Kenneth H. Dahlberg's amazing life has taken him from the farmlands of Wisconsin to the skies over Europe as a World War II triple ace and on to a hugely successful career as a business entrepreneur. Dahlberg was born in St. Paul, Minnesota in 1917 but grew up on a farm in Wisconsin. Following high school he pursued a successful career in hotel management. Drafted in 1941, he manned a coastal artillery battery in Virginia and attended cooks-and-bakers school until he seized an opportunity to become an aviation cadet with the Army Air Corps. After earning his commission and wings at Luke Field, Arizona he was chosen to train flight cadets at nearby Yuma instead of proceeding to combat immediately.
His colorful exploits at Yuma included crashing an AT-6 trainer while demonstrating low altitude flying, serving as both base policeman and jailer during his subsequent punishment, and becoming lifelong friends with fellow pilot Barry Goldwater. Just before departing for Europe he received P-47 transition training in Florida. In the spring of 1944 Dahlberg joined the 353rd Fighter Squadron in the 354th Fighter Group in England, just days before D-Day. Surprisingly, the squadron he was assigned to flew P-51 Mustangs, so after a short orientation flight he was deemed ready for his first mission. That first mission was dive bombing in support of allied forces, just six days after D-Day. Dahlberg scored the first of many kills when he downed a Me-109 on his fourth mission. In August Dahlberg found his flight of eight P-51s in a massive dogfight with about 40 Me-109s over Paris.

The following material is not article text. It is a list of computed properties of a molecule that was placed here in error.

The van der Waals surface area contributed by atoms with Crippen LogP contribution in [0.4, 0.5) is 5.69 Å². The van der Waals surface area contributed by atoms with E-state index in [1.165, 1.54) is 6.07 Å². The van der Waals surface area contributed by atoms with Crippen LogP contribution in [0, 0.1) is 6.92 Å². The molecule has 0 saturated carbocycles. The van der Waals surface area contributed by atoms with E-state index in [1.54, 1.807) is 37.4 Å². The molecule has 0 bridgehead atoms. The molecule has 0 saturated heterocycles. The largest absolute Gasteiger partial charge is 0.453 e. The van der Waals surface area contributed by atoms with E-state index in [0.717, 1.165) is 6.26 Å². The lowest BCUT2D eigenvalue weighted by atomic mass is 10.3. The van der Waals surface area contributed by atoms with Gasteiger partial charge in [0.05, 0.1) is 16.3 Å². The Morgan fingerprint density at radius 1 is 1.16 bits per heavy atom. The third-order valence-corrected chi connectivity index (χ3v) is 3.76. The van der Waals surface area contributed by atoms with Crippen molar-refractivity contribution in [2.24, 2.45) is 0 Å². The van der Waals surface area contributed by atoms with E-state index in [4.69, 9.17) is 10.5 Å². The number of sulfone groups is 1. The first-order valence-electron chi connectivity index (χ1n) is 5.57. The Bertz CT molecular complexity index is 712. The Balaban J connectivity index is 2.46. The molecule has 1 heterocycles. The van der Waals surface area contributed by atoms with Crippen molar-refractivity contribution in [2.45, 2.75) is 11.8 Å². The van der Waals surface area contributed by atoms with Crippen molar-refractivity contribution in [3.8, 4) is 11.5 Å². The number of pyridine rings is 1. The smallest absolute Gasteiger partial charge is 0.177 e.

Dahlberg had downed four of them and was going for his fifth when he fell victim to one of the German's guns. He bailed out safely and floated onto a French estate outside Paris. The family of the estate hid Dahlberg until American forces neared the area and he made a risky bicycle ride back to safety through the lines of the retreating Germans. In September 1944, following a strafing attack on a German airfield, Dahlberg scored an additional four kills of Fw-190s when 10 P-51s took on 40 Germans. The 353rd squadron made the change to the P-47 in the fall of 1944 and Dahlberg continued to score aerial victories. He downed five more Germans during the Battle of the Bulge in December before being hit by ground fire on the 26th and crashing in enemy territory. He was quickly rescued by an American tank.
In February 1945 Dahlberg was completing a dive bombing mission near Metz, Germany when he was again downed by German flak. After evading for several days on foot, he was captured by the Germans and spent the remainder of the war in a German POW camp. He made two daring but unsuccessful escape attempts. Following the war, Dahlberg spent time in the National Guard as a squadron commander while pursuing a civilian career in the electronics industry. The electronics company he and his brother started in 1948 developed the Miracle Ear brand, and became one of the largest manufacturers of hearing aids and other electronic products. Dahlberg has served as director of many companies including Buffalo Wild Wings, on the boards of several universities and foundations, and fundraising chairmanships for two presidential campaigns. He and his wife Betty Jayne have been married for 60 years and have three children, and numerous grandchildren and great grandchildren.
Following D-Day Ken Dahlberg flew his P-51, Little Horse, to multiple victories over German fighters and survived being shot down three times.